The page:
The first living recipient of the Medal of Honor in almost four decades held county clerks and their staffs “spellbound” Tuesday when he talked to them about his journey as a “sandwich artist” working at a Subway in Iowa to a mountainside in Afghanistan to a ceremony at the White House.
Former Army Staff Sgt. Salvatore Giunta touted the men who were with him that fateful day in 2007 that claimed the lives of two men, including a close friend.
“We Americans do not go to war to fight because we … hate our enemies. We go to war and we fight because we love our homes, we love this country so much it’s worth leaving everything and preserving what we have here,” he said.
His speech — filled with honor, humility and humor — was a high point of the Colorado County Clerks Association conference, which began Monday and ended today.
“I was absolutely spellbound,” said Tina Fry, Routt County’s chief deputy clerk.
The conference was hosted by Arapahoe County Clerk Matt Crane, president of CCCA, and his staff, who received kudos from Alton Dillard, spokesman for Denver Elections.
“I can’t tell you how many keynotes I have seen in the course of my career. Matt Crane and his team at Arapahoe County just presented the best,” Dillard wrote on his Facebook page. “I am still speechless at meeting a hero who says he’s nothing special, he just did his job.”
The incident that led to Giunta’s Medal of Honor occurred in Afghanistan’s Korengal Valley, when Giunta was a specialist and 22 years old. The First Platoon was ambushed.
Before President Obama presented the medal to Giunta, he pointed out to those gathered at the White House in 2010 that he had presented the Medal of Honor three times during his presidency, but always to the families of the fallen hero. He said Giunta was the first living recipient in nearly 40 years.
Giunta shared details of what happened, as did Obama during his speech.
“The two lead men were hit by enemy fire and knocked down instantly,” Obama said. “When the third was struck in the helmet and fell to the ground, Sal charged headlong into the wall of bullets to pull him to safety behind what little cover there was. As he did, Sal was hit twice — one round slamming into his body armor, the other shattering a weapon slung across his back.”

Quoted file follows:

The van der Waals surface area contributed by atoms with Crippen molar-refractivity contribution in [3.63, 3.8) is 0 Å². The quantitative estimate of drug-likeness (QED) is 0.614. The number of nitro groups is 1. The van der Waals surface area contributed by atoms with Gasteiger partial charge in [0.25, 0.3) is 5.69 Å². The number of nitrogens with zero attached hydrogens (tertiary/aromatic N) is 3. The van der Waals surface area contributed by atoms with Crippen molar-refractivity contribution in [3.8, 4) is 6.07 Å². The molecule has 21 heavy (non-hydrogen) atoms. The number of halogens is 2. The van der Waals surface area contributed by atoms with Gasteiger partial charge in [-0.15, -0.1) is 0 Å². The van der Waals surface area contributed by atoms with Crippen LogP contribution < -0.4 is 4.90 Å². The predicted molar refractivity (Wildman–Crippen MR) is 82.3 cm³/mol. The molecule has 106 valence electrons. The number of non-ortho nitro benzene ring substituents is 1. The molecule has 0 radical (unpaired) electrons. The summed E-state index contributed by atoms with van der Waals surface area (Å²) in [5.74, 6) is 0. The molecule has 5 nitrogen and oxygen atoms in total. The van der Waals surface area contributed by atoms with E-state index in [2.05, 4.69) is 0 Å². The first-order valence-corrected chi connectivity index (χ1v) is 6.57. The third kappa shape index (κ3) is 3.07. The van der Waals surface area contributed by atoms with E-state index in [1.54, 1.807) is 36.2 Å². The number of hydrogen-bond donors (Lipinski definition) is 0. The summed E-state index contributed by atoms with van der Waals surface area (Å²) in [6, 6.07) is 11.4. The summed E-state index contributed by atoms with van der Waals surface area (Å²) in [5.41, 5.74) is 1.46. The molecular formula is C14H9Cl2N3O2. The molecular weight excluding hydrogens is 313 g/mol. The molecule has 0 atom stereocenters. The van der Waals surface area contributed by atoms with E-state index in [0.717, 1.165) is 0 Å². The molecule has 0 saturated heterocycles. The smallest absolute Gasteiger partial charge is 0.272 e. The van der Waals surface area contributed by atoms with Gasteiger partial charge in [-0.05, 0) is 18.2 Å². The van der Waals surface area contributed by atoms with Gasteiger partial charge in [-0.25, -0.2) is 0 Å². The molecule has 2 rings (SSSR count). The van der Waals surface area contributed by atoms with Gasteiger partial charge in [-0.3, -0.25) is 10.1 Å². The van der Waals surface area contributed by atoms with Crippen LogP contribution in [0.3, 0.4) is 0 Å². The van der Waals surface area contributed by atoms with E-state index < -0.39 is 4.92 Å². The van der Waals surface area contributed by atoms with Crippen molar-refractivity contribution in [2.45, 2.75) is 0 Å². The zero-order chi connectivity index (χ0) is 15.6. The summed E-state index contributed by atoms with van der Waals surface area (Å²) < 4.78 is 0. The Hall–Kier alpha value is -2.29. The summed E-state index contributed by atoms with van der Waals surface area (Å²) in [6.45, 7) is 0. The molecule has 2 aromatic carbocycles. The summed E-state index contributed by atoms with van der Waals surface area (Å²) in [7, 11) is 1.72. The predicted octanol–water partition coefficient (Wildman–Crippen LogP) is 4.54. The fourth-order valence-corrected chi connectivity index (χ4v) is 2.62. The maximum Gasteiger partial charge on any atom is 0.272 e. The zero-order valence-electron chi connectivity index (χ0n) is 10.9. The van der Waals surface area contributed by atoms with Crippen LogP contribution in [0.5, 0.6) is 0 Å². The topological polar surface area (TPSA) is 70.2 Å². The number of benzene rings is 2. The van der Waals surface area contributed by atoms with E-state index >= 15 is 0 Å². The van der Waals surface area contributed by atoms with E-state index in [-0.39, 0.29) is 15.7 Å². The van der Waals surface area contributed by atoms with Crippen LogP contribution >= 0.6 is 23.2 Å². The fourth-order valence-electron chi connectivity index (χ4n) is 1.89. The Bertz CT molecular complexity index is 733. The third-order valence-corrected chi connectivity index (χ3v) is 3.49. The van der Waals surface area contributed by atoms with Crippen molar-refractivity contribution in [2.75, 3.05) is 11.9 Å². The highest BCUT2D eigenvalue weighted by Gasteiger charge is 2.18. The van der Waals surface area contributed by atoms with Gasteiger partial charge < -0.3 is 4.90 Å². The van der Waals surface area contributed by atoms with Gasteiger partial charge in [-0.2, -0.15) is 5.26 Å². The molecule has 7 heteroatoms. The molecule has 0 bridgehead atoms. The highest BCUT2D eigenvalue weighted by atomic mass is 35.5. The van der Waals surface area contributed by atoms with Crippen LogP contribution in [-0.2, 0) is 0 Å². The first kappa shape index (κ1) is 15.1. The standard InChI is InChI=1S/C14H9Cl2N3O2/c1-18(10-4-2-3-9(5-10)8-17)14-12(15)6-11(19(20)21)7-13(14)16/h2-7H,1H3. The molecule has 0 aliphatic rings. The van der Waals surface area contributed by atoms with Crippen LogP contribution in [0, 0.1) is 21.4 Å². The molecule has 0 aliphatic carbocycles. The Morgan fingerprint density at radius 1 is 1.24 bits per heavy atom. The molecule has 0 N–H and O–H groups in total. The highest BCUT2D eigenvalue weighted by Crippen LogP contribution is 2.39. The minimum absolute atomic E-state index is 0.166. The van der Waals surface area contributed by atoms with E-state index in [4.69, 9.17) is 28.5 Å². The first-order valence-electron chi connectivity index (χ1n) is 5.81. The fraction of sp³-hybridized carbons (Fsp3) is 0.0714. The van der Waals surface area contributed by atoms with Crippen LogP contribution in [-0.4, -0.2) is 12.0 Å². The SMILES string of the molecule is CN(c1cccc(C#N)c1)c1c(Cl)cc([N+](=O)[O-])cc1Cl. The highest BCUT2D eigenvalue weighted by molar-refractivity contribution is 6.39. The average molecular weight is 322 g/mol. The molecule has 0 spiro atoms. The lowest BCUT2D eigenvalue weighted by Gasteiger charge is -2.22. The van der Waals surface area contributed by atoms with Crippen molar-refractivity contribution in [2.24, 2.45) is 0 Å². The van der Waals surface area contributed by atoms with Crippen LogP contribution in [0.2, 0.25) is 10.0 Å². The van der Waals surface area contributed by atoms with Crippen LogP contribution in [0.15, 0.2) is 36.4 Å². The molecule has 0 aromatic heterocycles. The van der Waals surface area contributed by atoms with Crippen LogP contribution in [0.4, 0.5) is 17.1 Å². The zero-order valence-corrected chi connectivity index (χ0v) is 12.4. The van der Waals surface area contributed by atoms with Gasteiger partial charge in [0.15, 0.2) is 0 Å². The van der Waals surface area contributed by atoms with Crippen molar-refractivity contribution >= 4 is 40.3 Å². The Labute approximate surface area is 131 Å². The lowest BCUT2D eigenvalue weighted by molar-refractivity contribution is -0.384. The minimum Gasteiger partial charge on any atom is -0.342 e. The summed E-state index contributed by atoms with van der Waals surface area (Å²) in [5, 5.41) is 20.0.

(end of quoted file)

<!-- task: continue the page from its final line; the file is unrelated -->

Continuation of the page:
Giunta continued on, as two wounded soliders were still up ahead. As he crested a hill he saw the silhouettesof two insurgents carrying away a wounded American, who happened to be one of Giunta’s best friends.
“Sal never broke stride. He leapt forward. He took aim. He killed one of the insurgents and wounded the other, who ran off,” the president said. “Sal found his friend alive, but badly wounded. Sal had saved him from the enemy — now he had to try to save his life.
“It had been as intense and violent a firefight as any soldier will experience. By the time it was finished, every member of First Platoon had shrapnel or a bullet hole in their gear. Five were wounded. And two gave their lives: Sal’s friend, Sergeant Joshua C. Brennan, and the platoon medic, Specialist Hugo V. Mendoza.”
President Obama called Giunta “a soldier as humble as he is heroic,” and paid tribute to Staff Sgt. Giunta’s fellow “soldiers, teammates and brothers” from Battle Company, 2d of the 503d of the 173d Airborne Brigade.
Giunta described the horrors of war for the conference-goers, calling it “ugly and disgusting and gross, and the worst thing I have ever seen in my entire life.”
“It’s bad business to pick up pieces of your friends,” he said.
After his speech, Giunta autographed copies of his book, “Living with Honor.” The line to meet the author snaked down a long hallway at the Inverness Hotel and Conference Center in Arapahoe County.
Justine Vigil-Tapia, with the Boulder County clerk’s election department, said the speech, along with a workshop on military voters that same day, “really pulled at my heartstrings.”